New Yorker Dongmei Li is suing Apple for one million dollars (cue Dr Evil impressions) for daring to cut the price of their own product, the iPhone.
She alleges that Apple had no reason to drop the price and that the decision harmed customers, despite the fact that this is what every single electronic device in history has done.
The suit also alleges that the price drop “injured” buyers who intended to resell their iPhones for profit, apparently ignorant of the fact that everyone who was prepared to pay over the odds for a handset was beside them in the queue on launch day. Everybody else waited for the inevitable price drop, because everyone else has basic pattern recognition.
The claim alleges that the price drop was unnecessary because Apples stock price was continuing to rise at the time, giving a glimpse of a fascinating mindset where people are not required to take action until major warning signs are already clearly visible. The claim does not indicate was Ms Li’s occupation is, but one would hope it doesn’t involve children or anything flammable.
The charges, according to the Times Online, include “price discrimination, underselling, discrimination in rebates, deceptive actions and other wrongdoings”, a list which makes it clear that this lady and her lawyer just went through a law book and threw in everything that could even remotely apply.
To call this an utterly transparent attempt to muscle money out of a company would be an insult to useful transparent things like windows. When you buy a hyped product on launch day, you pay extra for the glamour of having it. It’s like having trouble parking in the city because you own a Hummer: the problem can’t be separated from the alleged benefit. Despite this the concerted whining of early adopters (who were so proud to boast online for the first week or two) forced a $100 store credit for everyone who bought an iPhone before the new prices came into effect.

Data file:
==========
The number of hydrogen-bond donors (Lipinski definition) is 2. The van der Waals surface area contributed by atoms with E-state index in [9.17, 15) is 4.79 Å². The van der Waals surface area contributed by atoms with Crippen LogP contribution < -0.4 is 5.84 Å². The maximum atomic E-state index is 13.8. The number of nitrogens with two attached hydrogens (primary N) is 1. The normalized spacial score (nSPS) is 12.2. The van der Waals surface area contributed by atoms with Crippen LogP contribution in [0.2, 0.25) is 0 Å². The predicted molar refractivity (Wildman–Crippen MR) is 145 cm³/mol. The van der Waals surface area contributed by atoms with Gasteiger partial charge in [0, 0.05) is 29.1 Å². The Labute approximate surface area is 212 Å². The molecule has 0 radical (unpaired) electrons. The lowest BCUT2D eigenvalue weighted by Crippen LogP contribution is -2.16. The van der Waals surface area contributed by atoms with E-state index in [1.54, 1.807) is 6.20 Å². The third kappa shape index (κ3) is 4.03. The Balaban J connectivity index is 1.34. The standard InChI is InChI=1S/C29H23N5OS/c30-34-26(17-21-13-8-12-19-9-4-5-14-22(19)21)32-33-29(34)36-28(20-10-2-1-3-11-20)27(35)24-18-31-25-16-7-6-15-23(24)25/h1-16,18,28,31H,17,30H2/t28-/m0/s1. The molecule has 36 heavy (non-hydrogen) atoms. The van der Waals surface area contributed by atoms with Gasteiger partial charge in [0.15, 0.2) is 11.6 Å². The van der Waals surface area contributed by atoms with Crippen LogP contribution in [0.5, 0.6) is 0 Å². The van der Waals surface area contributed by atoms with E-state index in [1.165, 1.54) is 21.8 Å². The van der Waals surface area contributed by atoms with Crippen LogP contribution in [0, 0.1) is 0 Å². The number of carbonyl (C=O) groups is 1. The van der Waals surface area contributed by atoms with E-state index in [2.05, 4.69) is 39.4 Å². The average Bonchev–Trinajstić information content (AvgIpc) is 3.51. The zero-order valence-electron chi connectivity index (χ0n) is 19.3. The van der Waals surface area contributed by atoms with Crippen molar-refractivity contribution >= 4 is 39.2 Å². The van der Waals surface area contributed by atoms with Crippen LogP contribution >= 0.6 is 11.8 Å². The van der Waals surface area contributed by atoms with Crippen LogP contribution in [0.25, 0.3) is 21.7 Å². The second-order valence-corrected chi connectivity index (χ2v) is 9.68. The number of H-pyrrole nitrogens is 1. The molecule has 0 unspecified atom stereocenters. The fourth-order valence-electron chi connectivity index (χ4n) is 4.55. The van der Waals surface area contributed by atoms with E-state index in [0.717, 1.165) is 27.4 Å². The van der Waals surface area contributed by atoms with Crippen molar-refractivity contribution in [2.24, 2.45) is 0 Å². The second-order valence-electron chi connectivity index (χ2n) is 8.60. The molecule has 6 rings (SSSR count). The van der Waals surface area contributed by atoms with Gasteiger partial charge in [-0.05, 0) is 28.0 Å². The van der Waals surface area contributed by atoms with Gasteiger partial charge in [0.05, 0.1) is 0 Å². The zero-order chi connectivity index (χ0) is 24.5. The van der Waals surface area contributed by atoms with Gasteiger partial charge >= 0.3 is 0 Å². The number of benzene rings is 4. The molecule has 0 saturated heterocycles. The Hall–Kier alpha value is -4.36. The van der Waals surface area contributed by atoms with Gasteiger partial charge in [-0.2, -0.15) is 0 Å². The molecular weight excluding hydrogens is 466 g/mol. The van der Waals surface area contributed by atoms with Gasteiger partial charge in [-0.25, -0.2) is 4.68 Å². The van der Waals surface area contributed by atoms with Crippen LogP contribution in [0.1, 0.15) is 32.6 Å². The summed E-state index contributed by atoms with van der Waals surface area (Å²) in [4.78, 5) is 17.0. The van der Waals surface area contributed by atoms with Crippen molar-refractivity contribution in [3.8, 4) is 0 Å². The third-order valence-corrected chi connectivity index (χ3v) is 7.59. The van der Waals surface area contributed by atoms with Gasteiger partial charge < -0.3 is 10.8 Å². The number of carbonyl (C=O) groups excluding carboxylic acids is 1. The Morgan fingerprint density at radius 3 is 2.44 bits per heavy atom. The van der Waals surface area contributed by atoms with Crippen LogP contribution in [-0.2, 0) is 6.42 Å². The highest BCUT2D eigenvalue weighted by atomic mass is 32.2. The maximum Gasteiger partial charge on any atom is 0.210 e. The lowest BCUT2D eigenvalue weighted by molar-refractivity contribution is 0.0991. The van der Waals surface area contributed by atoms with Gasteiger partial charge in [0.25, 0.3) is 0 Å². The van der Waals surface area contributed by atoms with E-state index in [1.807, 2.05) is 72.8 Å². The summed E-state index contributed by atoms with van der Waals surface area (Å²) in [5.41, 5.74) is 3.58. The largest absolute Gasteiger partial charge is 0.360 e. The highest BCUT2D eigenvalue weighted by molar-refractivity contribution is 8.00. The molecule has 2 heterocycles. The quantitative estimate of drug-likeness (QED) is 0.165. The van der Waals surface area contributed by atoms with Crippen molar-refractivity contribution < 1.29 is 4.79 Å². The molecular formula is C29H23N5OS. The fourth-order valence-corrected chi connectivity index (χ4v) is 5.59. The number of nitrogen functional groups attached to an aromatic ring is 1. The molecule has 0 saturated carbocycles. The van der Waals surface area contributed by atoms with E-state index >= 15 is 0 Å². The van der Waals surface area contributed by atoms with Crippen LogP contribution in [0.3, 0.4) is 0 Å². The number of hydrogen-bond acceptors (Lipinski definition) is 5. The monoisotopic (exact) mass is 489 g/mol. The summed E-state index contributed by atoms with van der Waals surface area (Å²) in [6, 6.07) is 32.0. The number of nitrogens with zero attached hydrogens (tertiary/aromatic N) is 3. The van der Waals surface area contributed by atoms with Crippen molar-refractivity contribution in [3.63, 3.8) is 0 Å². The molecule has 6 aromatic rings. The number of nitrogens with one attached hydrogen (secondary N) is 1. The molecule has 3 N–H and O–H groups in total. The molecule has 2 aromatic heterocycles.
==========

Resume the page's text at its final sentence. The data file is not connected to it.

On announcing this credit on the Apple website, Steve Jobs wrote “Even though we are making the right decision to lower the price of iPhone, and even though the technology road is bumpy, we need to do a better job taking care of our early iPhone customers as we aggressively go after new ones with a lower price.” Which is about as close as an image-conscious company as Apple can come to saying “We did the right thing and you knew we’d do it, so just take the money and please be quiet.”